Astros reassign Reid Ryan; Nolan out as adviser
HOUSTON — The Astros reshuffled their front office Thursday, with president Reid Ryan being moved to a lesser role in the organization as owner Jim Crane’s son joined the executive team.
In addition, Nolan Ryan, the father of Reid who served as an executive adviser to Crane, “will not be back with the club,” the Hall of Famer told Fox 26 in Houston via text message. “Will leave it at that.”
The moves were announced 11 days after Crane apologized to a Sports Illustrated reporter and retracted a statement by the club accusing her of trying to “fabricate a story.”
Crane said Thursday he was bringing in his son, Jared, to get more experience and to help the organization. Crane maintained the moves were not related to the incident with SI or the firing of an assistant general manager. The owner turns 66 in January.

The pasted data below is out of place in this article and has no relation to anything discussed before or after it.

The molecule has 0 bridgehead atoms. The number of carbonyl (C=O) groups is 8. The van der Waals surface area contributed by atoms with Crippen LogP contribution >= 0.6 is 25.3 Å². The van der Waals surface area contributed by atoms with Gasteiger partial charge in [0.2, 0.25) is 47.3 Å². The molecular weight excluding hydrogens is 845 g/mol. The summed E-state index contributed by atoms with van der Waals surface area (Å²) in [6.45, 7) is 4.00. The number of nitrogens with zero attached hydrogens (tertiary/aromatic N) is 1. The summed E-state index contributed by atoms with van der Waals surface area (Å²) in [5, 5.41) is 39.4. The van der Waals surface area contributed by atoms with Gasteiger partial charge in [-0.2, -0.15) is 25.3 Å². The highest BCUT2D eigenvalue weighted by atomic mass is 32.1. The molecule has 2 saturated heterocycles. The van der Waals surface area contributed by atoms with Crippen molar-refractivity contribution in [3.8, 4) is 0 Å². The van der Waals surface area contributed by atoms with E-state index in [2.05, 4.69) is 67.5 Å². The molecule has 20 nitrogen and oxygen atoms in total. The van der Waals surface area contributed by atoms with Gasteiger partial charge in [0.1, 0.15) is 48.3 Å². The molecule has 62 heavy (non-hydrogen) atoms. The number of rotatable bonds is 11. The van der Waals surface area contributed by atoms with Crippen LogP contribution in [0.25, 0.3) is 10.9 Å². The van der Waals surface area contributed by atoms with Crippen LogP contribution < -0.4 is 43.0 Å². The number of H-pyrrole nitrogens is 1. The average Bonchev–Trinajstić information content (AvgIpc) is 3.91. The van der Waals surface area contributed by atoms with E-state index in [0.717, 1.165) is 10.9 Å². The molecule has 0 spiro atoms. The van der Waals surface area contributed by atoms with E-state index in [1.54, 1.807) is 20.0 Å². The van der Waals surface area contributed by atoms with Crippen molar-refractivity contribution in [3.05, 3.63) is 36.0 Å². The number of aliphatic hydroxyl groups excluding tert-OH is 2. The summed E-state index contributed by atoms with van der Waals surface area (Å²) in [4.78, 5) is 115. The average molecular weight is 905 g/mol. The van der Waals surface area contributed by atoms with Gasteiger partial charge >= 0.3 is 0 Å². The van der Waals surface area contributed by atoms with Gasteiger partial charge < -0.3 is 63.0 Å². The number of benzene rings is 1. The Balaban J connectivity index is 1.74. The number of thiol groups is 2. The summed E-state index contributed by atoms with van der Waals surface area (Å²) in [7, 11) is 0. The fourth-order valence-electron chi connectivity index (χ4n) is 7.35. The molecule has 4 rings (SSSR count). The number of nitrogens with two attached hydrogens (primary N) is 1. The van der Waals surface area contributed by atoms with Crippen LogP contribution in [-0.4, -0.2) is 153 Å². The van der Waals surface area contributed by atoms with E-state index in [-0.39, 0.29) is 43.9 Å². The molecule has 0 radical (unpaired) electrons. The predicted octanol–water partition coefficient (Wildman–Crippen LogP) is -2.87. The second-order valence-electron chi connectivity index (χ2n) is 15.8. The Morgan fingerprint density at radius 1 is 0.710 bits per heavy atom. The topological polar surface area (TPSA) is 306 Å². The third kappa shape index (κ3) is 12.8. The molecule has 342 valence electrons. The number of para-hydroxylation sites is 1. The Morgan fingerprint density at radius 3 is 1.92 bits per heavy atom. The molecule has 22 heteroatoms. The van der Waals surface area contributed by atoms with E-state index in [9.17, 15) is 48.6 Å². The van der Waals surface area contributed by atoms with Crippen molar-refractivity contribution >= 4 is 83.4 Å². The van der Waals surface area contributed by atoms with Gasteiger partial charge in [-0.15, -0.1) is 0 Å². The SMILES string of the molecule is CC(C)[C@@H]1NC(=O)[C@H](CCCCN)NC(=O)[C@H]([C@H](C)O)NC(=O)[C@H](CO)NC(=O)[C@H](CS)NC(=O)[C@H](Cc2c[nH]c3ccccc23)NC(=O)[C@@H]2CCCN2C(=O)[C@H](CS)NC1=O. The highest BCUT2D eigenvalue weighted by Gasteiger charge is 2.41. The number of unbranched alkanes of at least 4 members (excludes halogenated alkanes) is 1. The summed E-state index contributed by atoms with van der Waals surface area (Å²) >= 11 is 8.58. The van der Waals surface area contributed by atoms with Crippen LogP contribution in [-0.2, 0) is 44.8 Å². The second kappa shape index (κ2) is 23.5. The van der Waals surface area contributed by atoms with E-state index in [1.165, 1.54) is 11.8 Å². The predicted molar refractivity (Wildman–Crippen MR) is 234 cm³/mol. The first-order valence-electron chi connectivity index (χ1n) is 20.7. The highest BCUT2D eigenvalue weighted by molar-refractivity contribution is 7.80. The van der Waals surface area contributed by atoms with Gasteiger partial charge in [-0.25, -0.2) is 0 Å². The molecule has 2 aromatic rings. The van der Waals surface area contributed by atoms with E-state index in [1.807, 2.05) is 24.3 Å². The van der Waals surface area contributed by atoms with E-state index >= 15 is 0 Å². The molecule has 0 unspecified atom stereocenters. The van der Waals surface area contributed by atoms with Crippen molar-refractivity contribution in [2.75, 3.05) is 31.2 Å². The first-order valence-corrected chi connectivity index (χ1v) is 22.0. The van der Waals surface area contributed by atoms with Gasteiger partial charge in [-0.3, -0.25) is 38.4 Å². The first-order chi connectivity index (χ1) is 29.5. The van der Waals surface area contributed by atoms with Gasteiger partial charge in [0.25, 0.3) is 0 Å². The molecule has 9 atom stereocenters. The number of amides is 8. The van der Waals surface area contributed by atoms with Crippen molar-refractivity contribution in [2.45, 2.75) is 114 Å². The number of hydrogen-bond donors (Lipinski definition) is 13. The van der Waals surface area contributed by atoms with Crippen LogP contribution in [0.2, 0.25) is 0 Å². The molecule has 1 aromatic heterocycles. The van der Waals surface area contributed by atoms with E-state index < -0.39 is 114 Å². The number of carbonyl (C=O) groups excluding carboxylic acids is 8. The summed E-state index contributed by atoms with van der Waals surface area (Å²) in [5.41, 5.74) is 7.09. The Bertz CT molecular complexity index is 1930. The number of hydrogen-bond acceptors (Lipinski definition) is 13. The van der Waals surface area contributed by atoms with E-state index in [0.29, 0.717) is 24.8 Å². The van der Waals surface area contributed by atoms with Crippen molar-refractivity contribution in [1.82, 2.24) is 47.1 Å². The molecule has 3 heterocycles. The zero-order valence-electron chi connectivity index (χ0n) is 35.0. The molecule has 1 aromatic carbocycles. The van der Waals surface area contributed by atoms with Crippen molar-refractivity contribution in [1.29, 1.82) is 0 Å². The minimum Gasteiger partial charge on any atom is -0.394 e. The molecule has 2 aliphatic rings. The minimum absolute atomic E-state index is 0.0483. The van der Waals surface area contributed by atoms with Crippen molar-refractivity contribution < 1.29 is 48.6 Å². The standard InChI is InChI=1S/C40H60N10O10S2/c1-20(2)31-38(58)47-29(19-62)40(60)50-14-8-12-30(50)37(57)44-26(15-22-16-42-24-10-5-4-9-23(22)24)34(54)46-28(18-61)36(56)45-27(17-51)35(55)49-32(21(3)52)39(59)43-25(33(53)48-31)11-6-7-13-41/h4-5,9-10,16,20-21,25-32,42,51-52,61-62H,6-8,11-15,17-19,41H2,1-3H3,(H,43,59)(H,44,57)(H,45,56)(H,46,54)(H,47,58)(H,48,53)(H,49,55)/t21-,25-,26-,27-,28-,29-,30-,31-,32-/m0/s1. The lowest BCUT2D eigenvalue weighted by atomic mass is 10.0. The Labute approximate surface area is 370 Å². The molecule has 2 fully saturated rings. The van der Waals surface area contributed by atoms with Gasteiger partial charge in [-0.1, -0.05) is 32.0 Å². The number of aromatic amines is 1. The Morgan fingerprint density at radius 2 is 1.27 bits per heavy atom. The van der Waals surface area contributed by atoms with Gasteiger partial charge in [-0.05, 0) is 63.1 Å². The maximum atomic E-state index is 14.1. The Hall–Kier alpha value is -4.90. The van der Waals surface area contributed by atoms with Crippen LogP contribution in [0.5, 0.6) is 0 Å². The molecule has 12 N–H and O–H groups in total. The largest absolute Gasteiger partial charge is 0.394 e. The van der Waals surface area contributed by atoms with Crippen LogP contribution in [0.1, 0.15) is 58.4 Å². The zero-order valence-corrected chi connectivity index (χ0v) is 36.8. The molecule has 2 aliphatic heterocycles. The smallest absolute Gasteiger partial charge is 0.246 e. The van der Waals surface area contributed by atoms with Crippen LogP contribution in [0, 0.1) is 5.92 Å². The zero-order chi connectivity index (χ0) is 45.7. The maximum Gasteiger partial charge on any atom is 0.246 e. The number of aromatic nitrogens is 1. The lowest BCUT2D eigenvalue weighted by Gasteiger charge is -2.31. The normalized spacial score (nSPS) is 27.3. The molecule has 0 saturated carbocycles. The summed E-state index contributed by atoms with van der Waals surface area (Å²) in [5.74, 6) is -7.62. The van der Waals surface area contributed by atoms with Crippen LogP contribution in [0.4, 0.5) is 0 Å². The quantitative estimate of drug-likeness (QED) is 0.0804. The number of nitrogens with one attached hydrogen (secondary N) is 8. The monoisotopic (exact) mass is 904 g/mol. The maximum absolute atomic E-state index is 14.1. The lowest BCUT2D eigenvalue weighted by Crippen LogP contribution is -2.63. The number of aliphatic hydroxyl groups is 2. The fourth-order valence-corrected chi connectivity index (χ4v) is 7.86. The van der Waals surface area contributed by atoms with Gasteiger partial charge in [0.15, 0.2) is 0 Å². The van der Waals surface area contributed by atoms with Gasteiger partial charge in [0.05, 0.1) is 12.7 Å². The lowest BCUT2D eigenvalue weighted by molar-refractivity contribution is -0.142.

Houston says Reid Ryan’s new role as executive adviser of business relations will allow him “more opportunities to focus on his other business ventures while remaining an important part of the Astros organization.”
Jim Crane said Reid Ryan will be helping his son and working with the executive team.
Assistant general manager Brandon Taubman was fired for directing inappropriate comments at female reporters during a clubhouse celebration after the team clinched the AL pennant on Oct. 19. The Astros have not identified which team officials approved the initial statement criticizing SI on Oct. 21.
Taubman issued a statement the following day in which he apologized for using “inappropriate language,” and the team fired him Oct. 24.
During a news conference on the afternoon of the firing, general manager Jeff Luhnow did not identify which team officials approved the initial statement before it was released.
Reid Ryan was hired as the Astros president in May 2013. He also is part of the ownership group of Triple-A Round Rock.
Baseball commissioner Rob Manfred said on Oct. 25 that Major League Baseball was conducting a wider probe of the Astros beyond Taubman’s behavior, concerned about the team’s initial denial of what happened.
The Associated Press contributed to this report.